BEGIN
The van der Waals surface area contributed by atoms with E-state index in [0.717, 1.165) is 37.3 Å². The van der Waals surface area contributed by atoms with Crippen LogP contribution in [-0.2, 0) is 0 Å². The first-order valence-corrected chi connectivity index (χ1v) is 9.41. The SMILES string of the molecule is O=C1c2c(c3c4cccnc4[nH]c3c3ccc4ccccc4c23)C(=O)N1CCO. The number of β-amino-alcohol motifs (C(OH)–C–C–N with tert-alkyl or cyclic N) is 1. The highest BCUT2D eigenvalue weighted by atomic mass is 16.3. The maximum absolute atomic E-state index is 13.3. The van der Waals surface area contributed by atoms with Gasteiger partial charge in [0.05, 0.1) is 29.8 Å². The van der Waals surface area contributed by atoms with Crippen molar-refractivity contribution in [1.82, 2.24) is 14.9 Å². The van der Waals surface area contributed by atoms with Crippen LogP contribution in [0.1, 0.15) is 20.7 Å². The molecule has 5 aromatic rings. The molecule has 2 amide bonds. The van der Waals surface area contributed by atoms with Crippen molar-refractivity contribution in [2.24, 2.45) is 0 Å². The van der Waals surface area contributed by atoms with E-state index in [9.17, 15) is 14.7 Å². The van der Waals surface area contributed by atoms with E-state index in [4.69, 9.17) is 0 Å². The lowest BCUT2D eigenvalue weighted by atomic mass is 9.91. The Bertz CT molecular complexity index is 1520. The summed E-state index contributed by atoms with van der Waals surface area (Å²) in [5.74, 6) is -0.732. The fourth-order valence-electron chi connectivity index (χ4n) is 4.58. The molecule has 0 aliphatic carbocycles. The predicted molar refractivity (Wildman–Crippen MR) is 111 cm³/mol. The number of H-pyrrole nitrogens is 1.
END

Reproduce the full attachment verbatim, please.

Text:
The van der Waals surface area contributed by atoms with E-state index in [0.717, 1.165) is 37.3 Å². The van der Waals surface area contributed by atoms with Crippen LogP contribution in [-0.2, 0) is 0 Å². The first-order valence-corrected chi connectivity index (χ1v) is 9.41. The SMILES string of the molecule is O=C1c2c(c3c4cccnc4[nH]c3c3ccc4ccccc4c23)C(=O)N1CCO. The number of β-amino-alcohol motifs (C(OH)–C–C–N with tert-alkyl or cyclic N) is 1. The highest BCUT2D eigenvalue weighted by atomic mass is 16.3. The maximum absolute atomic E-state index is 13.3. The van der Waals surface area contributed by atoms with Gasteiger partial charge in [0.05, 0.1) is 29.8 Å². The van der Waals surface area contributed by atoms with Crippen molar-refractivity contribution in [1.82, 2.24) is 14.9 Å². The van der Waals surface area contributed by atoms with Crippen LogP contribution in [0.1, 0.15) is 20.7 Å². The molecule has 5 aromatic rings. The molecule has 2 amide bonds. The van der Waals surface area contributed by atoms with Crippen molar-refractivity contribution in [2.24, 2.45) is 0 Å². The van der Waals surface area contributed by atoms with E-state index in [9.17, 15) is 14.7 Å². The van der Waals surface area contributed by atoms with E-state index in [4.69, 9.17) is 0 Å². The lowest BCUT2D eigenvalue weighted by atomic mass is 9.91. The Bertz CT molecular complexity index is 1520. The summed E-state index contributed by atoms with van der Waals surface area (Å²) in [5.74, 6) is -0.732. The fourth-order valence-electron chi connectivity index (χ4n) is 4.58. The molecule has 0 aliphatic carbocycles. The predicted molar refractivity (Wildman–Crippen MR) is 111 cm³/mol. The number of H-pyrrole nitrogens is 1.